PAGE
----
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The idea of Quark Park is to create collaborations between artists and scientists, leading to an artistic work that reflects, or is inspired by, the scientist’s work. To represent George Scherer’s research on conservation of art and monuments made of stone, sculptor Kate Graves came up with a wonderful idea: she created a stone table incorporating a board for the African game, Mankala. This ancient game, played with pebbles, reminds us of our relationship to stone over the ages, and of our expectation that stone endures. Kate’s goal was to make a contemplative place with a timeless feeling, as embodied in the stone and wood elements.

Carved stone has a natural life cycle that includes maturity (development of a patina) and degradation, but the process can be accelerated by salts, acid rain, and other aggressive agents. The goal of our research is to minimize the damage from such agents by identifying the molecular basis of the mechanisms by which they act, and developing treatments that block them. In the design of Kate’s table, the texture of the stone ranges from a raw, fresh-cut surface on one end to a finished, polished surface on the other. This represents the transformation of the raw material into a mature work of art. To link this idea to our research, we have arranged to put the legs of the table into contact with a solution of a salt (sodium sulfate) that is a common cause of damage to buildings and monuments. The solution is drawn into the stone by capillary suction (as liquid is absorbed into a sponge), then the water evaporates and the salt is deposited inside the porous stone. One of the legs will deteriorate from the pressure exerted by the salt, but the other will be protected by a treatment (polyacrylic acid) that we have developed in our lab.

Kate and I are indebted to Ayami Aoyama for help with cutting and carving the table, to David Robinson of Natural Edge (Trenton, NJ) for providing stools and benches, to Joe Vocaturo for his help with the design and fabrication of the support structure, to John Valenza and Megan McNall for applying the polyacrylic acid treatment, and to my whole research group for helping with the installation.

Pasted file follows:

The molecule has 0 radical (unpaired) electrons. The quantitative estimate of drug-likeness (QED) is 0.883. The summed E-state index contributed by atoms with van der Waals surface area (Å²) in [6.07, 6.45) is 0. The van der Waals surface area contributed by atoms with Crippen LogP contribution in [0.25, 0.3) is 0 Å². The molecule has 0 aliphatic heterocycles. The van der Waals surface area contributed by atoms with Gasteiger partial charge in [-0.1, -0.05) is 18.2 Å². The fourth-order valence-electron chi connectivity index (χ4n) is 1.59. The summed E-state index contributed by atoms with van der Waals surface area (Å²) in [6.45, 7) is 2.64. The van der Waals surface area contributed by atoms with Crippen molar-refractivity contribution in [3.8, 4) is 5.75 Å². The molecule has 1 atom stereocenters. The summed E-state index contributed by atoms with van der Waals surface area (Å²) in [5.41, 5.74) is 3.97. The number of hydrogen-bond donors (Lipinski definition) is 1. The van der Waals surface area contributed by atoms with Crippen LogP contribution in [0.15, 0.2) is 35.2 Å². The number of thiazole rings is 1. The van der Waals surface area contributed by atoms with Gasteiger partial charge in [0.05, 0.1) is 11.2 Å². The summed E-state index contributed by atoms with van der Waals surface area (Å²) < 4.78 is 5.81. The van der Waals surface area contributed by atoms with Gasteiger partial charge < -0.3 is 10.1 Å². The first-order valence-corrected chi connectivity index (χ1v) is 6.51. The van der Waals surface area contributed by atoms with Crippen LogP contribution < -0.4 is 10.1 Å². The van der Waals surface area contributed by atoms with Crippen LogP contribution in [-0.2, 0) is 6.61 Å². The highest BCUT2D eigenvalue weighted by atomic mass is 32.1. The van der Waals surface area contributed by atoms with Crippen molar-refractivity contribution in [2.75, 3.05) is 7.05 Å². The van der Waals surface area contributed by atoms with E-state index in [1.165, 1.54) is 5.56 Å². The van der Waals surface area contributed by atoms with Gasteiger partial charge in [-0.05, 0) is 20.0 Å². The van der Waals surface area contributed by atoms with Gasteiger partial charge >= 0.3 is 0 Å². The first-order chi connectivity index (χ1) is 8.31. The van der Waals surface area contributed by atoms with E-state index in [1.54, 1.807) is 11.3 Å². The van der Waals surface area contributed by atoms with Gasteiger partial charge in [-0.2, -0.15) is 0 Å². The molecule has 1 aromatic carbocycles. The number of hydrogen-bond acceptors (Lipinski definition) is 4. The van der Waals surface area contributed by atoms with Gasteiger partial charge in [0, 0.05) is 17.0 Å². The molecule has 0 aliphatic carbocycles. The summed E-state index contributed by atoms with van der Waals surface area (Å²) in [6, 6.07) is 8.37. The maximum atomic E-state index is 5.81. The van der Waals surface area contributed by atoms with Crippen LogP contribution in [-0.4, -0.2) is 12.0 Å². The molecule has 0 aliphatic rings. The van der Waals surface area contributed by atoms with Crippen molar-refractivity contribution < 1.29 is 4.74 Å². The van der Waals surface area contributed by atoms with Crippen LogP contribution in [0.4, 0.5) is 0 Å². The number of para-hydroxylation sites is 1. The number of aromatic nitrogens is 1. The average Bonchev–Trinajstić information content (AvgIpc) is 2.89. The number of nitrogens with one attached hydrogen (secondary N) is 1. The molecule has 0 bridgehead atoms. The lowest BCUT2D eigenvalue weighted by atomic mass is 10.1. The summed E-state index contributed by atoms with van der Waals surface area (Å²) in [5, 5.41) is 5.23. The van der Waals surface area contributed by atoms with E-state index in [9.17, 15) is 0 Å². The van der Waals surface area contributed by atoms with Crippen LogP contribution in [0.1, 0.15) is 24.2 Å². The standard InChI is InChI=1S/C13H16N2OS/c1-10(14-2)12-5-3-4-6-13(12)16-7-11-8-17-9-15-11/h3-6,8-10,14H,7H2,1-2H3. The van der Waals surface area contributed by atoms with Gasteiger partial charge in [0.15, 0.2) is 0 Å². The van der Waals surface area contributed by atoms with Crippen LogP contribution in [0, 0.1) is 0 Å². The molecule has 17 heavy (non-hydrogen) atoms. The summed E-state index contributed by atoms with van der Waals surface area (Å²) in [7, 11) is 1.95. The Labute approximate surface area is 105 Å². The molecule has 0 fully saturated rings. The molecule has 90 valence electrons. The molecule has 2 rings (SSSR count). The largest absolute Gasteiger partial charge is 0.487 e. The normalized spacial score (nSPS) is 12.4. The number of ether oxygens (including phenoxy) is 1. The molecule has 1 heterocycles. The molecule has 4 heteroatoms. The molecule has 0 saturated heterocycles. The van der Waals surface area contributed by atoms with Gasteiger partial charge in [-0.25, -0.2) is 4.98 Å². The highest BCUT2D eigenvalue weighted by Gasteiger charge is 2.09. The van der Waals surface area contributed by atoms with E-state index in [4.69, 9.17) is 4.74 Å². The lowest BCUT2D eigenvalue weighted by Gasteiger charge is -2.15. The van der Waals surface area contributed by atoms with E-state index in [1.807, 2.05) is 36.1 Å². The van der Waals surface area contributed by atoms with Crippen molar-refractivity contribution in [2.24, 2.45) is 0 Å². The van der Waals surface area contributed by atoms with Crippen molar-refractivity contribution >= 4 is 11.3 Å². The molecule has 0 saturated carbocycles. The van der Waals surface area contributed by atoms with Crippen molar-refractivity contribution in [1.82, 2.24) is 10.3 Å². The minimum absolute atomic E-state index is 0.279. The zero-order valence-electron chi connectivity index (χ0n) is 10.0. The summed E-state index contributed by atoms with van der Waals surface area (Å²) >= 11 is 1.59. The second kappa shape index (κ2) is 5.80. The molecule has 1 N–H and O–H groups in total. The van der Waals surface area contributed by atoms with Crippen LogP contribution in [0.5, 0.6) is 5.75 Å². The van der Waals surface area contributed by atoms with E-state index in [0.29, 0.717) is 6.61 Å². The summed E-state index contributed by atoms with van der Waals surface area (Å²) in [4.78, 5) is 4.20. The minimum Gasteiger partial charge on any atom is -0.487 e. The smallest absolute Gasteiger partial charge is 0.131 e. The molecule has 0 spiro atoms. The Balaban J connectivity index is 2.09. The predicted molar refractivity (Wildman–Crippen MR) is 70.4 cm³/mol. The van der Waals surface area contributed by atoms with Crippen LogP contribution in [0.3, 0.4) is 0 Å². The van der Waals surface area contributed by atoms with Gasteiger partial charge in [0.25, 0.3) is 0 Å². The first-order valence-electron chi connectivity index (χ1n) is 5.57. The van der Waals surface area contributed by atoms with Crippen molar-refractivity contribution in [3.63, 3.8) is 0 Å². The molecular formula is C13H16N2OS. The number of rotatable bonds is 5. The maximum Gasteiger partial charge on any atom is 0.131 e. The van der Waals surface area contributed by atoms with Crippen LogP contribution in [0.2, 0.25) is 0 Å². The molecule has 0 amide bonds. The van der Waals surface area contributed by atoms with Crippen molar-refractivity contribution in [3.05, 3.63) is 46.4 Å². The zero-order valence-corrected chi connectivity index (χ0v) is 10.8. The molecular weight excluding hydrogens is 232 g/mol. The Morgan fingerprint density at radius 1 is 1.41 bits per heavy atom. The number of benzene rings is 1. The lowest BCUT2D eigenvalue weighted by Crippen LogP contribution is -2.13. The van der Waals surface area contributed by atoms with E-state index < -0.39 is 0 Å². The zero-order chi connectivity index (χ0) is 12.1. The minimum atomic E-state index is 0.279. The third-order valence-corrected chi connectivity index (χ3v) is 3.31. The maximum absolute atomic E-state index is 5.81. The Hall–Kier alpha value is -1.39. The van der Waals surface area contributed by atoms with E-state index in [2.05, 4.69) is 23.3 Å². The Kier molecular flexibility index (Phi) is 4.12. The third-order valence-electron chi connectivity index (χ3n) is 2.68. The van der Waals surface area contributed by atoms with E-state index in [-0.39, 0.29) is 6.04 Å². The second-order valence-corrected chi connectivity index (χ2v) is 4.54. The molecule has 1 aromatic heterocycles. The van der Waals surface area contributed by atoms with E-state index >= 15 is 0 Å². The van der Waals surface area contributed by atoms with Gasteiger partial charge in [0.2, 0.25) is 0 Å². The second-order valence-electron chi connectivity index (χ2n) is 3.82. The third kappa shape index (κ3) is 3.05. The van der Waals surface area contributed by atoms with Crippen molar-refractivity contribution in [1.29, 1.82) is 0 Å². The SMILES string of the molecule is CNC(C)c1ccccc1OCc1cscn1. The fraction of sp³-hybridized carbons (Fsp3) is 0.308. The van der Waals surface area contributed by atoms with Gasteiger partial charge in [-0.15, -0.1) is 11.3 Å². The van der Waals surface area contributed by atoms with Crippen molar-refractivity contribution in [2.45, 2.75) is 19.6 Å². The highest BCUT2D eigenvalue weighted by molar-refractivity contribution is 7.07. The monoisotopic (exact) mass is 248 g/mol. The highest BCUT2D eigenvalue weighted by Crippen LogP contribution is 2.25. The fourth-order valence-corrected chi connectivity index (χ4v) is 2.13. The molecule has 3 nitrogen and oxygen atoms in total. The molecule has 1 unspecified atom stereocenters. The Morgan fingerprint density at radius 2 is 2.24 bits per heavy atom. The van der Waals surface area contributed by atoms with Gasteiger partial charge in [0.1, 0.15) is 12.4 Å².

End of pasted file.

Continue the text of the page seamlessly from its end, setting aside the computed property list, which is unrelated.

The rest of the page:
Chris Balogh of Rutgers Landscape and Nursery designed the landscaping with an African savannah theme in mind. He chose grasses to soften the site and create some motion with the breezes, while incorporating some color to draw the eye into the area.

Learn more about the project and our research at our website: http://cee.princeton.edu/scherergroup/QuarkPark.html

-George Scherer

Mankala Rules

This game is at least 3000 years old. It is known by many names and there are many variations on the rules. In East Africa it is called Mankala, in South Africa it is called Ohoro and in the west, it is called Oware or Ayo.

The family of Mankala games are played on a board with fourteen pits. Each player has 6 “play pits” and, to the right, a large “home pit”.

The game begins by distributing 4 stones into each of the play pits.

Pick up all the stones in one of your six playing pits and sow one into each of the pits counter clockwise around the board. Sow stones into your own playing pits, your own home pit, and your opponent's playing pits, but not into your opponent's home pit.

If the last stone played lands in your own home pit, then you get another turn.

If the last stone played lands in one of your playing pits which happens to be empty, then it captures all the stones in your opponent's adjacent playing pit, and the captured stones are moved into the playing pit on your side of the board.

The game ends when one player has no more stones in his playing pits.

The object of the game is to have more stones in your pits when the game ends. You score all the stones in your playing pit and home pit.

 

Quark Park is being developed by Kevin Wilkes, AIA; Peter Soderman; and Alan Goodheart, ASLA. The World Hope Foundation has joined forces with this team to be the fiscal agent for the project. The World Hope Foundation mission supports self-determination in communities by bringing resources to community members and educational experts that are willing to step forward and enhance the lives of their children and elders. The Foundation is a qualified as a Federal 501 (c)(3) charitable organization and as such is eligible to solicit and support charitable causes.
World Hope Foundation
Web design and photos by Cie Stroud are © 2006

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